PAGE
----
How to avoid paying the second house tax with furnished holiday letting

While owning a second home has its advantages, having to pay a second house tax isn't one of them. With recent changes in the UK tax laws, however, more homeowners are facing payment of a new tax on their second homes, and some are saying "Enough.".

In fact, they are now considering using their second homes as "Furnished Holiday Letting". Yes, of course, they'll have to pay tax on the income they earn, but it can better than paying a second house tax on a home that sits empty much of the year.

Rules to follow to claim your house as "Furnished Holiday Letting"

Of course, like everything, there are certain UK tax rules you must fit into, before you can avoid paying a second house tax and claim "Furnished Holiday Letting" instead.

Location - If you own a home in the United States, South America or Asia, you can't claim it as "Furnished Holiday Letting", even if it is. Your second house must be located within the United Kingdom or in the European Economic Area to be able to qualify.

Must Be Furnished - If your second house is sitting empty, you'd better put some furniture in it before you try to claim it as "Furnished Holiday Letting". This is also where you should calculate is it worth spending thousands of pounds on furniture for your second home just to let it, or should you just pay the "second house tax" instead?

Available 210 Days a Year, Let 105 Days - If you think you can claim "Furnished Holiday Letting" when you're just letting it a few days a year, think again. Under UK tax rules, your second house must be available to rent out at least 210 days a year and, at the end of the tax year, you must have managed to let it at least 105 days during the year. If not, you're stuck paying the usual "second house tax".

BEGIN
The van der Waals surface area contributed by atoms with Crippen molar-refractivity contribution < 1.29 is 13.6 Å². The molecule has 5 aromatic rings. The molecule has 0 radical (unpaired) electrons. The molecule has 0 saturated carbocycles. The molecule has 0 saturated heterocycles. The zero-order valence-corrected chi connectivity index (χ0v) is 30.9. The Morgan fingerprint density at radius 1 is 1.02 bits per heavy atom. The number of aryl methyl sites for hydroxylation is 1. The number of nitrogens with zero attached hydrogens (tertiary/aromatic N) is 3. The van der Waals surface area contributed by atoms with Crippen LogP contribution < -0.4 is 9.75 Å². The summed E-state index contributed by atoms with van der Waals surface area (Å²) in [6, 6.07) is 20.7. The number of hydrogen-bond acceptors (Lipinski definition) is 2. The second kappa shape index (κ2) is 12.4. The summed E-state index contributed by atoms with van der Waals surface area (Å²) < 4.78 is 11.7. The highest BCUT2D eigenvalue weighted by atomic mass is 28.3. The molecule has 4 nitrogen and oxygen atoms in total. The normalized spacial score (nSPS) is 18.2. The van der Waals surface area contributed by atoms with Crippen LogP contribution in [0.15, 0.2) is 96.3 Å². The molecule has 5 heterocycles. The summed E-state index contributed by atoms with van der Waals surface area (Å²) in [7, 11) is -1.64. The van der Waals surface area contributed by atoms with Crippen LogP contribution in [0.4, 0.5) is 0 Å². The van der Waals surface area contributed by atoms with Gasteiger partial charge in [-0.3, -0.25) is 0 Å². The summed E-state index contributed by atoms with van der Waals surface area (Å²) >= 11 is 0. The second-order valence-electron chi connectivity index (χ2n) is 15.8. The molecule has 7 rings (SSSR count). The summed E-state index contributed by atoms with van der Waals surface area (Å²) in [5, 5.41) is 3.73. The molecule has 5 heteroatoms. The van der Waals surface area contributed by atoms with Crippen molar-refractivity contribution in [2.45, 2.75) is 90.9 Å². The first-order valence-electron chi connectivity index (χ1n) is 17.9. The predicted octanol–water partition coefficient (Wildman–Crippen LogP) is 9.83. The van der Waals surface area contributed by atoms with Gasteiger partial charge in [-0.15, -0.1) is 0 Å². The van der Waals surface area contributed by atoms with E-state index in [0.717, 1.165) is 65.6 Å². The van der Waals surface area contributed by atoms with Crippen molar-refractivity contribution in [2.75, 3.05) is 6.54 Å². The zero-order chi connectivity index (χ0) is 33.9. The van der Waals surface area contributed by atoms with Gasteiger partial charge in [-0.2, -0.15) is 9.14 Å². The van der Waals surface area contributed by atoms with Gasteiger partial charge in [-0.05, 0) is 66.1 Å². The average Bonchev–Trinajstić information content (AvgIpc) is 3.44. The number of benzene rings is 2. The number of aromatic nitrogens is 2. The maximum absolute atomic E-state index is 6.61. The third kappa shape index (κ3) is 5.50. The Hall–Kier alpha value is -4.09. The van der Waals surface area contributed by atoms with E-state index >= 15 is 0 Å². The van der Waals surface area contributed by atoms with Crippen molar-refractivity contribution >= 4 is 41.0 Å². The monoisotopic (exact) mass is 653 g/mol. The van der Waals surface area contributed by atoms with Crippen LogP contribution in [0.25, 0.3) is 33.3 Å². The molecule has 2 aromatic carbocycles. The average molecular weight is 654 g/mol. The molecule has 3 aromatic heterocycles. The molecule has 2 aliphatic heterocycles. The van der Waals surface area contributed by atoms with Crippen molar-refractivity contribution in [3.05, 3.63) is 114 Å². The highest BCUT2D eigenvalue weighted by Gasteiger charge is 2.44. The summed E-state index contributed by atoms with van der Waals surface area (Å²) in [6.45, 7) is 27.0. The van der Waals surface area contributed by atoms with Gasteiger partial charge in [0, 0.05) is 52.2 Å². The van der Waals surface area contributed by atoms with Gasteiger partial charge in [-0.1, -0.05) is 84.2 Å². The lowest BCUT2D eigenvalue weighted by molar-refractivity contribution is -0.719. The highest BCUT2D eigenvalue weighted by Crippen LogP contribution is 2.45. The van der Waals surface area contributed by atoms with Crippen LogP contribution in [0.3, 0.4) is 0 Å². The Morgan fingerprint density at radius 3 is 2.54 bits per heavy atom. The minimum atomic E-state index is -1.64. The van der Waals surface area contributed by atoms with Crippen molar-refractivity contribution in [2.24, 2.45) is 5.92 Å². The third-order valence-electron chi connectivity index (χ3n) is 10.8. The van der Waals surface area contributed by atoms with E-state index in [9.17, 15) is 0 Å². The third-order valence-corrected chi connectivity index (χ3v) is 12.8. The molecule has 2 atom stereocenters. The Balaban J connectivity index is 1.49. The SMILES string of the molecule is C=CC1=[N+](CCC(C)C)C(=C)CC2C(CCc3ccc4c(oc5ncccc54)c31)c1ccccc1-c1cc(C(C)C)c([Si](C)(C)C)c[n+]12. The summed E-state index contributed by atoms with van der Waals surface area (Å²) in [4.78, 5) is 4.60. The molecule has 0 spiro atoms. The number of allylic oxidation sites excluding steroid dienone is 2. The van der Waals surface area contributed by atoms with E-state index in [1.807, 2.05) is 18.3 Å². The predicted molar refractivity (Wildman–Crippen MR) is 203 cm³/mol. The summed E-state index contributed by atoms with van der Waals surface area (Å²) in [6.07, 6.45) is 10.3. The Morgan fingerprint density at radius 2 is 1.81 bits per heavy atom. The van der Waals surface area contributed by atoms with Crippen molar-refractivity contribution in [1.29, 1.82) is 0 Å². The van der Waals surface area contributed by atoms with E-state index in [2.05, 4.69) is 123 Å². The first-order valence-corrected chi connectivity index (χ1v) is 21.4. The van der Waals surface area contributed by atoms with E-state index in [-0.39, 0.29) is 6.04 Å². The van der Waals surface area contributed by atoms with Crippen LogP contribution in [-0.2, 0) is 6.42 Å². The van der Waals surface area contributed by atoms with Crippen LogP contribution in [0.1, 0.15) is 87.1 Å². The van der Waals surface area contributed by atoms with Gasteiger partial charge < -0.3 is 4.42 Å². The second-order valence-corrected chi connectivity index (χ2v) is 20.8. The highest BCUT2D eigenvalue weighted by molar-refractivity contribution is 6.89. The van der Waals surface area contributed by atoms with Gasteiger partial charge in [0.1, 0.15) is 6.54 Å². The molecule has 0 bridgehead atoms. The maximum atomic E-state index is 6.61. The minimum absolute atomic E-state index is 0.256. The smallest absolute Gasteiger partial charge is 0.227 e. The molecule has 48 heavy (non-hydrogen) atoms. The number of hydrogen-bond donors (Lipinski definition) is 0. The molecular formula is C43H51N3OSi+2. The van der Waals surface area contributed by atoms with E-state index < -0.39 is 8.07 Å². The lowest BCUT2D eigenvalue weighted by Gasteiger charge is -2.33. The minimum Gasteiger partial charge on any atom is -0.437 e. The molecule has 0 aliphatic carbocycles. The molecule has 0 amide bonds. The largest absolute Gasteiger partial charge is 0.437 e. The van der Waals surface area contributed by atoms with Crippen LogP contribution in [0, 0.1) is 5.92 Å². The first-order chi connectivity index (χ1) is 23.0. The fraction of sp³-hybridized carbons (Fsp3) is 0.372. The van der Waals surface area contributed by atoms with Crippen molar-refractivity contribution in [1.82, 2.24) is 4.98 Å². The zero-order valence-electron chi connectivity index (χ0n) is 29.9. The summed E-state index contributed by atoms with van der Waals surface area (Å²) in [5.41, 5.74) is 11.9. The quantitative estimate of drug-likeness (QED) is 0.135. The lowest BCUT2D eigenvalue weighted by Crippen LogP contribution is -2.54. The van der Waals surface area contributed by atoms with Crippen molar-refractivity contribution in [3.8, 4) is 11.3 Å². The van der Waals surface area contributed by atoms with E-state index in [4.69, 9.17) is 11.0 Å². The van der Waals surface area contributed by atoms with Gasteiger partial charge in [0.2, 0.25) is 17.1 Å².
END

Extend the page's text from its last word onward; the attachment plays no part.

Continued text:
Don't Try to Let Cheap to Family - Some homeowners have thought they could pull a fast one by renting cheap to family or friends and still claiming it a "Furnished Holiday Letting". You can't. You must let your house at the going rate, with no discounts or special deals allowed for people you know.

31 Day Limit - Other people have thought they could just move a family member in and claim they were a "long-term renter". Under the "Furnished Holiday Letting" rules, that's not possible either. No one person or group can rent for longer than 31 days at a time, otherwise that's not holiday letting. You can however rent to the same person or group more than once, if they love your place for a holiday, but each time must be no longer than 31 days, and there has to be time in-between each rental.

Advantages and Disadvantages of Furnished Holiday Lettings

If you don't care about other people staying in your second home nor do you mind the inconvenience of arranging to let your house to strangers, renting your second house as "Furnished Holiday Lettings" can be a smashing way to make some extra money while also avoiding the second house tax.

However, if you're the type of person who would go crazy dealing with renters, and have no interest in making arrangements to have your second home cleaned every few days, or having to cope with the damage renters can cause, you may just be better paying the second house tax. In the long run, it is far more convenient.

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